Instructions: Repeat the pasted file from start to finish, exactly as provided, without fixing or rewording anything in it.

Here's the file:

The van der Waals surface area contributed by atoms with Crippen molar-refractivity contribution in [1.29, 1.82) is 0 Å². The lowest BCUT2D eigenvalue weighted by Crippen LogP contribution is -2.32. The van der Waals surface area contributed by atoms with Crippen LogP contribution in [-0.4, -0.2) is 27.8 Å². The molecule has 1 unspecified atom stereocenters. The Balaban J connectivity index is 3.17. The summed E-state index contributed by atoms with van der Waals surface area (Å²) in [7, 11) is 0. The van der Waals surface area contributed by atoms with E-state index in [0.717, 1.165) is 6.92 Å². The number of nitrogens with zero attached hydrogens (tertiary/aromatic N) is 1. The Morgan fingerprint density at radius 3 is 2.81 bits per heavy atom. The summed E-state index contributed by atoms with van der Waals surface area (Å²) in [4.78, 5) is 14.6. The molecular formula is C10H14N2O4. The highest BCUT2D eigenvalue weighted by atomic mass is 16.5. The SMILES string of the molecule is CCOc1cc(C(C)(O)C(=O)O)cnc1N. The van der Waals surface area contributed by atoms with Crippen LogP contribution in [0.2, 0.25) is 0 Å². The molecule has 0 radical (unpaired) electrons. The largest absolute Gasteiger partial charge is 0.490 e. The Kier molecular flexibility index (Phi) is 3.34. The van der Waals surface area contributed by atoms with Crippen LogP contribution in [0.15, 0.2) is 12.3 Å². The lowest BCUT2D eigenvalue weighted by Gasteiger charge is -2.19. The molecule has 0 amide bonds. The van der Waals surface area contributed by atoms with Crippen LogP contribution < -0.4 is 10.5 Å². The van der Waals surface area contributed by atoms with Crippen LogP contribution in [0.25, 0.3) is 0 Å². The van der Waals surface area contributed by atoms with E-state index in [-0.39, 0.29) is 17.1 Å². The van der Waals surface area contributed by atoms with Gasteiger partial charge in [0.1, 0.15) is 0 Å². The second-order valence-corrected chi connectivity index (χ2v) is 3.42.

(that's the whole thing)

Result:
The van der Waals surface area contributed by atoms with Crippen molar-refractivity contribution in [1.29, 1.82) is 0 Å². The lowest BCUT2D eigenvalue weighted by Crippen LogP contribution is -2.32. The van der Waals surface area contributed by atoms with Crippen LogP contribution in [-0.4, -0.2) is 27.8 Å². The molecule has 1 unspecified atom stereocenters. The Balaban J connectivity index is 3.17. The summed E-state index contributed by atoms with van der Waals surface area (Å²) in [7, 11) is 0. The van der Waals surface area contributed by atoms with E-state index in [0.717, 1.165) is 6.92 Å². The number of nitrogens with zero attached hydrogens (tertiary/aromatic N) is 1. The Morgan fingerprint density at radius 3 is 2.81 bits per heavy atom. The summed E-state index contributed by atoms with van der Waals surface area (Å²) in [4.78, 5) is 14.6. The molecular formula is C10H14N2O4. The highest BCUT2D eigenvalue weighted by atomic mass is 16.5. The SMILES string of the molecule is CCOc1cc(C(C)(O)C(=O)O)cnc1N. The van der Waals surface area contributed by atoms with Crippen LogP contribution in [0.2, 0.25) is 0 Å². The molecule has 0 radical (unpaired) electrons. The largest absolute Gasteiger partial charge is 0.490 e. The Kier molecular flexibility index (Phi) is 3.34. The van der Waals surface area contributed by atoms with Crippen LogP contribution in [0.15, 0.2) is 12.3 Å². The lowest BCUT2D eigenvalue weighted by Gasteiger charge is -2.19. The molecule has 0 amide bonds. The van der Waals surface area contributed by atoms with Crippen LogP contribution < -0.4 is 10.5 Å². The van der Waals surface area contributed by atoms with Crippen LogP contribution in [0.25, 0.3) is 0 Å². The van der Waals surface area contributed by atoms with E-state index in [-0.39, 0.29) is 17.1 Å². The van der Waals surface area contributed by atoms with Gasteiger partial charge in [0.1, 0.15) is 0 Å². The second-order valence-corrected chi connectivity index (χ2v) is 3.42.